TACOMA — A $10 million settlement has been reached between King County and the family of Christopher Sean Harris, the Edmonds man who suffered a catastrophic brain injury in May 2009 when he was shoved into a wall by a sheriff's deputy.
The settlement — the largest individual award in the county's history — comes as a civil trial was under way in Tacoma on a personal-injury lawsuit filed against King County by Harris' wife, accusing Deputy Matthew Paul of acting negligently and using excessive force. Paul was scheduled to testify on Tuesday.
In May 2009, Harris was wrongly identified by a witness as a suspect in an assault outside a Belltown convenience store. The witness pointed Harris out to Paul and another deputy, who were working as King County Metro Transit officers. They yelled at Harris from across the street, but he ran, according to the Sheriff's Office. They chased him for several blocks.
As Harris slowed to a stop, Paul slammed him into the concrete wall outside the Cinerama theater.
A surveillance camera outside the theater captured footage of the incident, and Harris can be seen raising his hands before he is hit by Paul.
The video mentioned is linked below:
After the incident, Harris spent six weeks at Harborview Medical Center, where his family was encouraged to remove him from life support because doctors didn't think he'd ever come out of a coma. But he did, and was transferred to an Edmonds nursing home in June 2009. Harris and his wife later moved in with his parents in Olympia.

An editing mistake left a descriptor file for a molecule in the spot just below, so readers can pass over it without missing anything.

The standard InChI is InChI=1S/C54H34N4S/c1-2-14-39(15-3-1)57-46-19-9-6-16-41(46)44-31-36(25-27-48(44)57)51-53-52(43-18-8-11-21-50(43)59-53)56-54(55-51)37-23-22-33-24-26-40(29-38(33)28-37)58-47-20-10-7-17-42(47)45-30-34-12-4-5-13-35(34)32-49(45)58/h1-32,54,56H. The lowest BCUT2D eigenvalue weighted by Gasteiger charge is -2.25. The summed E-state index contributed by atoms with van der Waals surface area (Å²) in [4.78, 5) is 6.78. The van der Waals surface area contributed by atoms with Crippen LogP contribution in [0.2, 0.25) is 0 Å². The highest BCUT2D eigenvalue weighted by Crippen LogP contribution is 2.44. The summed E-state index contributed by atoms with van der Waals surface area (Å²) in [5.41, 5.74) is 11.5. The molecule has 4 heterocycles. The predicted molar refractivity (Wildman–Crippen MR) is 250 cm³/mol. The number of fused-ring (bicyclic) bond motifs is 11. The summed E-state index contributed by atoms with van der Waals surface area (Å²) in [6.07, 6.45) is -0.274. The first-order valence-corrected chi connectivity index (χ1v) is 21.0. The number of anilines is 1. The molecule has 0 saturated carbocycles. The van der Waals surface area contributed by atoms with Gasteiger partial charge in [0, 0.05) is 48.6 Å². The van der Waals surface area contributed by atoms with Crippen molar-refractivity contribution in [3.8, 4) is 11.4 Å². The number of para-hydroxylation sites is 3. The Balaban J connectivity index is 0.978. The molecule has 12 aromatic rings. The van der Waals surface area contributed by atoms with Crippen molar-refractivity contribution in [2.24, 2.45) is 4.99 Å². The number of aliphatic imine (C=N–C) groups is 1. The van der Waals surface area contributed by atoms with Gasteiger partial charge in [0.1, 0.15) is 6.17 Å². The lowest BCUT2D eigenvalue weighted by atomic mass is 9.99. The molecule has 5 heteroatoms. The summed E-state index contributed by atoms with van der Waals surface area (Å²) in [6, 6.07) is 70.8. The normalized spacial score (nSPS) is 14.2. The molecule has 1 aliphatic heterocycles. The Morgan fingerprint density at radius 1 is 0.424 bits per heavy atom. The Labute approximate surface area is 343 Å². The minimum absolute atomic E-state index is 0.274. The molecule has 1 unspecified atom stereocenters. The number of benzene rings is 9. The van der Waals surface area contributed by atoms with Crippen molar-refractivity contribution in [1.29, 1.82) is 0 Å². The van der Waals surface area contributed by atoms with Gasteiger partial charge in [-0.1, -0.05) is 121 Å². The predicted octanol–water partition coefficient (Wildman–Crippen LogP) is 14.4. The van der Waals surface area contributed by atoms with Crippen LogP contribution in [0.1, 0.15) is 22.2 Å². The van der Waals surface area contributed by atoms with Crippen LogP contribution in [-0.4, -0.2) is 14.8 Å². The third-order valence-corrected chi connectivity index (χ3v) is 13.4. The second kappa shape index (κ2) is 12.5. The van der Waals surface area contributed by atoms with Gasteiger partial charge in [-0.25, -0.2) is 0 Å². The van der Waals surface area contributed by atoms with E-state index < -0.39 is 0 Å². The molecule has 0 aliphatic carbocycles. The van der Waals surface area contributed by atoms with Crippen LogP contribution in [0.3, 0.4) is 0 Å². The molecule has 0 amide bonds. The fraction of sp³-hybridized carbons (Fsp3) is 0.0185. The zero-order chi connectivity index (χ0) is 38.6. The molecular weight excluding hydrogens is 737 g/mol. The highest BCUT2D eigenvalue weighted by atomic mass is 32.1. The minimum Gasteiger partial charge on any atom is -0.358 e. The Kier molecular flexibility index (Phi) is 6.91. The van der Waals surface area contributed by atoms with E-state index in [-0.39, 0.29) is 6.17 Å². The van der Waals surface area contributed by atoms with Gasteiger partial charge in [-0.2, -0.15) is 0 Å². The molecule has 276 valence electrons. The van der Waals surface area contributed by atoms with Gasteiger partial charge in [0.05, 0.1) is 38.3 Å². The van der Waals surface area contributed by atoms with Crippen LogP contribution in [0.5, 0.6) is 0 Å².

Sarah Harris, in a May 2010 interview with The Seattle Times, estimated her husband's medical bills — largely paid through state disability benefits — had topped $1 million one year after he was injured.
During a news conference at Osborn's Seattle office on Tuesday, Sarah Harris said the settlement won't "fix anything," but it will allow her and her husband to move out of his parents' home.
"The reason I did this was to finally take care of Sean at home and on my own," she said
Once again we have a case of a completely inappropriate force used (despite the internal investigation that basically concluded "shit happens") by Seattle area law enforcement. The "suspect" was innocent of any crime, merely unfortunate to have been misidentified by a "witness". The police officers did not adequately identify themselves (reports vary, but yelling at someone while chasing him isn't exactly "identifying".)
Seriously, the local police should get their shit together before there's an initiative to fire all the bastards and start over with a fresh batch altogether. Starting with a few layers at the top would be a nice start.